Julia Grandmother. A year later her father remarried

Julia Robinson was born on December 8, 1919 in St. Louis, Missouri. Julia’s mother died two years after she was born, causing both Julia and her older sister to move to Arizona with their Grandmother. A year later her father remarried then they all moved to San Diego. When Julia was nine years old she became sick with Scarlet fever. Her family as a result was kept in quarantine for a month. After she was healed of Scarlet fever she developed Rheumatic fever and was bedridden for a year. When Julia was well again she worked with a tutor to go over the curriculum that she missed while sick. That is when she first found her interest for mathematics. Her interest grew in high school, she graduated at fifteen with honors in mathematics and science. For a reward her parents gave her a slide rule she named “slippy.”
Julia enrolled to San Diego State college a sixteen. Her major was mathematics and planned on being a teacher because she thought there were no other careers in math. In the beginning of her sophomore year her father, who was depressed, committed suicide. Her senior year she transferred to the University of California, Berkeley where she graduated in 1940. In 1941 she married Raphael Robinson, at the time she was a teaching assistant at Berkeley. Julia was only allowed to be a teaching assistant for one year because of a new rule that did not allow her to work in a mathematics department, instead she went and worked in the Berkeley Statistical Laboratory on Military projects. When Julia had Rheumatic fever it damaged her heart and resulted in a miscarriage, and she was ever able to have children. After she found out she was never going to be a mother she was depressed for a long period of time, until her husband convinced her to go back to mathematics.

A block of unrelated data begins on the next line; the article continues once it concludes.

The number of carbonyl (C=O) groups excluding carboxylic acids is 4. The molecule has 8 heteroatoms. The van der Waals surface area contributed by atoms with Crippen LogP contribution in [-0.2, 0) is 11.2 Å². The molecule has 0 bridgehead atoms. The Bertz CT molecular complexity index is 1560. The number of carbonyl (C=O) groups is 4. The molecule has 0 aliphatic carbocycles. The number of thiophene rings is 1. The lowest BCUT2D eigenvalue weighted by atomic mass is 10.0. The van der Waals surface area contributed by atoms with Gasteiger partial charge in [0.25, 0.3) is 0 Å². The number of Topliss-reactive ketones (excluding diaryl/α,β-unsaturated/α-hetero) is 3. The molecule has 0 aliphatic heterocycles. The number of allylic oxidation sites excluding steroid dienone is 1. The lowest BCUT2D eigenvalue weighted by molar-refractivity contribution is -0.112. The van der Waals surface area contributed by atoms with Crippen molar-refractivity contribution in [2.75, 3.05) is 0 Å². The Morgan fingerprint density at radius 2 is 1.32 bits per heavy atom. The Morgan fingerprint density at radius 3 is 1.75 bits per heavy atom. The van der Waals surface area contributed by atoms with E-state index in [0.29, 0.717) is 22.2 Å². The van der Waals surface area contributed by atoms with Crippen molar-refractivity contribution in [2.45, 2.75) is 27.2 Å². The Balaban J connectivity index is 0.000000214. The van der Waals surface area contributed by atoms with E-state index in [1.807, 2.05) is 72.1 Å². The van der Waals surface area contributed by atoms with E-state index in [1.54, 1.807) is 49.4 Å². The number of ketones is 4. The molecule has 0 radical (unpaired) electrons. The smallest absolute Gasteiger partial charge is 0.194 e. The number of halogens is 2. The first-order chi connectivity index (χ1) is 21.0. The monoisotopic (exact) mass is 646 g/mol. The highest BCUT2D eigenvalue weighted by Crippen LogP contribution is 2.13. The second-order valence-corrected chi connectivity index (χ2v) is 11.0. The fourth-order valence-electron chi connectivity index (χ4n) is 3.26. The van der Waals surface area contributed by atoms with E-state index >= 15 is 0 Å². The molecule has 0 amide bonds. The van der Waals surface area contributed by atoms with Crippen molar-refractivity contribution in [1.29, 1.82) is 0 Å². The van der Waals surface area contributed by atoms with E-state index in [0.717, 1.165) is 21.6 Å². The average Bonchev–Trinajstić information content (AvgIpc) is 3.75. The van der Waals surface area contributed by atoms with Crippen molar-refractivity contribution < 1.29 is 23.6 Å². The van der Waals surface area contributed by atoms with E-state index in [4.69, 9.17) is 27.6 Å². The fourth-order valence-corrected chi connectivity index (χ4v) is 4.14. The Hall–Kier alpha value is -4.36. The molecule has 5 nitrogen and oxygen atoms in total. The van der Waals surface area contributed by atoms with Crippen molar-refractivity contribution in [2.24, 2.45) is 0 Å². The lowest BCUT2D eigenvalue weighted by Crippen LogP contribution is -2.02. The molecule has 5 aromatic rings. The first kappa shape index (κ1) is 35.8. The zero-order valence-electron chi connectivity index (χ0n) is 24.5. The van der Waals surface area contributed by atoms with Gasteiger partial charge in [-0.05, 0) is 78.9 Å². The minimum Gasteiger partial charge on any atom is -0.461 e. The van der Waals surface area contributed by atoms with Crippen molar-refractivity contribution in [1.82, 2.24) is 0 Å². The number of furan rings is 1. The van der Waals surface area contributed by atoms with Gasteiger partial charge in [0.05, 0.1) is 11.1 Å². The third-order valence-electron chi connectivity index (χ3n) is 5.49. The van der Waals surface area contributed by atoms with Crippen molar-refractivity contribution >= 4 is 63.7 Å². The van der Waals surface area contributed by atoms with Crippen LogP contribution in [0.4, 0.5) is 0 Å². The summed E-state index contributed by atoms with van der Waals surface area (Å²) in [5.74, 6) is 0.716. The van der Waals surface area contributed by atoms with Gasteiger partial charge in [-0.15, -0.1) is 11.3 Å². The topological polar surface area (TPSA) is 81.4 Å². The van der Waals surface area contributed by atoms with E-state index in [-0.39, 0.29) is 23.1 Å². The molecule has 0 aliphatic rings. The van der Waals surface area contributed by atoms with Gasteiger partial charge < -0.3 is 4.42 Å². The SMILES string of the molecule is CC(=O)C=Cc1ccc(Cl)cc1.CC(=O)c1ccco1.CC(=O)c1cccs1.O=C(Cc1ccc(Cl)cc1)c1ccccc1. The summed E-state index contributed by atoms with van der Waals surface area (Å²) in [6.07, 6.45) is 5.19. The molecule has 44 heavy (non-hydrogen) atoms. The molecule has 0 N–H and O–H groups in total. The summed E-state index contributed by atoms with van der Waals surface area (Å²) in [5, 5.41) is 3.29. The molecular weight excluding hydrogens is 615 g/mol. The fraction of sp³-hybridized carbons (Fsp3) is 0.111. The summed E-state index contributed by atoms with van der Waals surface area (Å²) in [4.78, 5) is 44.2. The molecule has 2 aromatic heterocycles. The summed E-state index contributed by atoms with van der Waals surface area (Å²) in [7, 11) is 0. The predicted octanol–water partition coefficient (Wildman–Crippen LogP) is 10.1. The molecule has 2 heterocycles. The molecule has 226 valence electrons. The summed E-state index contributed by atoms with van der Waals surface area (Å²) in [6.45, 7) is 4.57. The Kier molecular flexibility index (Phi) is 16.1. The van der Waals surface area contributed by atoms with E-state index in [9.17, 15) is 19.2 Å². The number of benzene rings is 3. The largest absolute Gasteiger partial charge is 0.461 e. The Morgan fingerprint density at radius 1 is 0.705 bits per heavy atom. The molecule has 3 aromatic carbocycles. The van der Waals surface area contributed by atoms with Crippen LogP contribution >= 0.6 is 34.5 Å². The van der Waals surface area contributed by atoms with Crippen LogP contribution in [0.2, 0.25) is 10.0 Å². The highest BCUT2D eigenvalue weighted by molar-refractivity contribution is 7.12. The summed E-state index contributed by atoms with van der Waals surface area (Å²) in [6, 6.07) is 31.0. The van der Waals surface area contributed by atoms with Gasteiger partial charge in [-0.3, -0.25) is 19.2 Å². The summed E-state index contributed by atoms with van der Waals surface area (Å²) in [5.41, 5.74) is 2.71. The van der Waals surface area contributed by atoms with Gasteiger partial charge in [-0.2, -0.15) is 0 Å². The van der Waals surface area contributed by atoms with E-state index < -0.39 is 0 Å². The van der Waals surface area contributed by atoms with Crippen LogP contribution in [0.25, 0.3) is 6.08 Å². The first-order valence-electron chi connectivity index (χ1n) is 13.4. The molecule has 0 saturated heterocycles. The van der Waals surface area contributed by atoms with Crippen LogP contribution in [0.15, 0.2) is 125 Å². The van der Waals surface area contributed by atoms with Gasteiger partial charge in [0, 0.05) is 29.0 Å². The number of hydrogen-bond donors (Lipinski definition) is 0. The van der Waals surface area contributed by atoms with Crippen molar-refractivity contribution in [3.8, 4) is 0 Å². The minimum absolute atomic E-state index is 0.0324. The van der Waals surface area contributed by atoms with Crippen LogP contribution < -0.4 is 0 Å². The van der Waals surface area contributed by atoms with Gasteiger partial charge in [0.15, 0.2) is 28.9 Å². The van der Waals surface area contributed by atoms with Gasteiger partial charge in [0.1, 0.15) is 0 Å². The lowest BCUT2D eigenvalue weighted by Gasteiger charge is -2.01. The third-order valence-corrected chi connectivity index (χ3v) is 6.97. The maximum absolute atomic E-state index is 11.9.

In 1947 she started her doctoral program with the help of Alfred Tarski. She solved the tenth problem on Hilbert’s list that was supposed to be unsolvable and got no solution. For the next twenty two years Julia looked at different aspects of the problem which helped build a foundation for Yuri Matijasevic which proved in 1970 that the general method used for solving equations does not exist. While she was working for the RAND corporation she found a solution for Finite two-person zero-sum game. Her only contribution to the game is still considered a fundamental in the field of mathematics today. Julia’s heart was still damaged and she had to get surgery on it in 1961, but i did not help much. In 1971 she became a full time professor at Berkeley. Julia got Leukemia and died on July 30, 1985.

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